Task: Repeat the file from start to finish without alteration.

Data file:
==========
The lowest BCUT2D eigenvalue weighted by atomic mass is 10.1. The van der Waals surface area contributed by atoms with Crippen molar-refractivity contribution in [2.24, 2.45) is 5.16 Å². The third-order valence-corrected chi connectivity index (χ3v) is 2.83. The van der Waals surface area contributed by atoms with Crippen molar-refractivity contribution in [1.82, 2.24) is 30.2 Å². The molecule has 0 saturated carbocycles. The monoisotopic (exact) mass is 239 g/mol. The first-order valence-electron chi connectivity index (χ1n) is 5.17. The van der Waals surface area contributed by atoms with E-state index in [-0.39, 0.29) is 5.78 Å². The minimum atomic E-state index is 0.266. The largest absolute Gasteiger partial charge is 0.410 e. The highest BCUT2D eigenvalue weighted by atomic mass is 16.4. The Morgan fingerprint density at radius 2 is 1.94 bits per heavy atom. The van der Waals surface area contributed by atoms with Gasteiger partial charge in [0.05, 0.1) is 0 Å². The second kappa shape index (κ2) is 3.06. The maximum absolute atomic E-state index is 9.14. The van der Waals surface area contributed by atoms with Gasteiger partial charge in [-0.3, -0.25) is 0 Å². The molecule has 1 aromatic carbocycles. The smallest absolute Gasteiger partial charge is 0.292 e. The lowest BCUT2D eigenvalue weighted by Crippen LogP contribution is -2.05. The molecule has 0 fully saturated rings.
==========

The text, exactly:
The lowest BCUT2D eigenvalue weighted by atomic mass is 10.1. The van der Waals surface area contributed by atoms with Crippen molar-refractivity contribution in [2.24, 2.45) is 5.16 Å². The third-order valence-corrected chi connectivity index (χ3v) is 2.83. The van der Waals surface area contributed by atoms with Crippen molar-refractivity contribution in [1.82, 2.24) is 30.2 Å². The molecule has 0 saturated carbocycles. The monoisotopic (exact) mass is 239 g/mol. The first-order valence-electron chi connectivity index (χ1n) is 5.17. The van der Waals surface area contributed by atoms with E-state index in [-0.39, 0.29) is 5.78 Å². The minimum atomic E-state index is 0.266. The largest absolute Gasteiger partial charge is 0.410 e. The highest BCUT2D eigenvalue weighted by atomic mass is 16.4. The Morgan fingerprint density at radius 2 is 1.94 bits per heavy atom. The van der Waals surface area contributed by atoms with Gasteiger partial charge in [0.05, 0.1) is 0 Å². The second kappa shape index (κ2) is 3.06. The maximum absolute atomic E-state index is 9.14. The van der Waals surface area contributed by atoms with Gasteiger partial charge in [-0.3, -0.25) is 0 Å². The molecule has 1 aromatic carbocycles. The smallest absolute Gasteiger partial charge is 0.292 e. The lowest BCUT2D eigenvalue weighted by Crippen LogP contribution is -2.05. The molecule has 0 fully saturated rings.